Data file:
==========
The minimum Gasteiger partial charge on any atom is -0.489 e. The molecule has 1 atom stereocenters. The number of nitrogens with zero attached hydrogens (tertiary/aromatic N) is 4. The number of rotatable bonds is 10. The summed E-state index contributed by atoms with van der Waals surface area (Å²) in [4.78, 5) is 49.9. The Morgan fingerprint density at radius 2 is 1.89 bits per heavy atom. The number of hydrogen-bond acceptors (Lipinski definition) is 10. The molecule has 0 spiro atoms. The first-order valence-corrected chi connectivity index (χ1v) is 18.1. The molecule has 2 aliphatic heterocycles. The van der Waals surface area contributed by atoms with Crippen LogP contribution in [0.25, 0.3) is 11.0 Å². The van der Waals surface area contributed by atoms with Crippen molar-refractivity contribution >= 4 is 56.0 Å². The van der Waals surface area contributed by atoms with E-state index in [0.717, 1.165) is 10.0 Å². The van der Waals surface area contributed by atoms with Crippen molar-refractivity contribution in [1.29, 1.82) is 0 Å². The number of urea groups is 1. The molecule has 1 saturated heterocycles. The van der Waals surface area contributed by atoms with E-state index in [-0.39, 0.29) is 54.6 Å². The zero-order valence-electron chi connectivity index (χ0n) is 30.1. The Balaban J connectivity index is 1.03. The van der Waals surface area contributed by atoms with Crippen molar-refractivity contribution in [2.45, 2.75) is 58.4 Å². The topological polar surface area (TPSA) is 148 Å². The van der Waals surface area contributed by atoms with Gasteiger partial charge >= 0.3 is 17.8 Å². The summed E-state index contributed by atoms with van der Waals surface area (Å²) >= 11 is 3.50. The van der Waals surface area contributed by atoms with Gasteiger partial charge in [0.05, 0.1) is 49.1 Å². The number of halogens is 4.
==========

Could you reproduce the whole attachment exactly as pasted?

The minimum Gasteiger partial charge on any atom is -0.489 e. The molecule has 1 atom stereocenters. The number of nitrogens with zero attached hydrogens (tertiary/aromatic N) is 4. The number of rotatable bonds is 10. The summed E-state index contributed by atoms with van der Waals surface area (Å²) in [4.78, 5) is 49.9. The Morgan fingerprint density at radius 2 is 1.89 bits per heavy atom. The number of hydrogen-bond acceptors (Lipinski definition) is 10. The molecule has 0 spiro atoms. The first-order valence-corrected chi connectivity index (χ1v) is 18.1. The molecule has 2 aliphatic heterocycles. The van der Waals surface area contributed by atoms with Crippen LogP contribution in [0.25, 0.3) is 11.0 Å². The van der Waals surface area contributed by atoms with Crippen molar-refractivity contribution >= 4 is 56.0 Å². The van der Waals surface area contributed by atoms with E-state index in [0.717, 1.165) is 10.0 Å². The van der Waals surface area contributed by atoms with Crippen molar-refractivity contribution in [1.29, 1.82) is 0 Å². The number of urea groups is 1. The molecule has 1 saturated heterocycles. The van der Waals surface area contributed by atoms with E-state index in [-0.39, 0.29) is 54.6 Å². The zero-order valence-electron chi connectivity index (χ0n) is 30.1. The Balaban J connectivity index is 1.03. The van der Waals surface area contributed by atoms with Crippen molar-refractivity contribution in [2.45, 2.75) is 58.4 Å². The topological polar surface area (TPSA) is 148 Å². The van der Waals surface area contributed by atoms with Gasteiger partial charge >= 0.3 is 17.8 Å². The summed E-state index contributed by atoms with van der Waals surface area (Å²) >= 11 is 3.50. The van der Waals surface area contributed by atoms with Gasteiger partial charge in [0.05, 0.1) is 49.1 Å². The number of halogens is 4.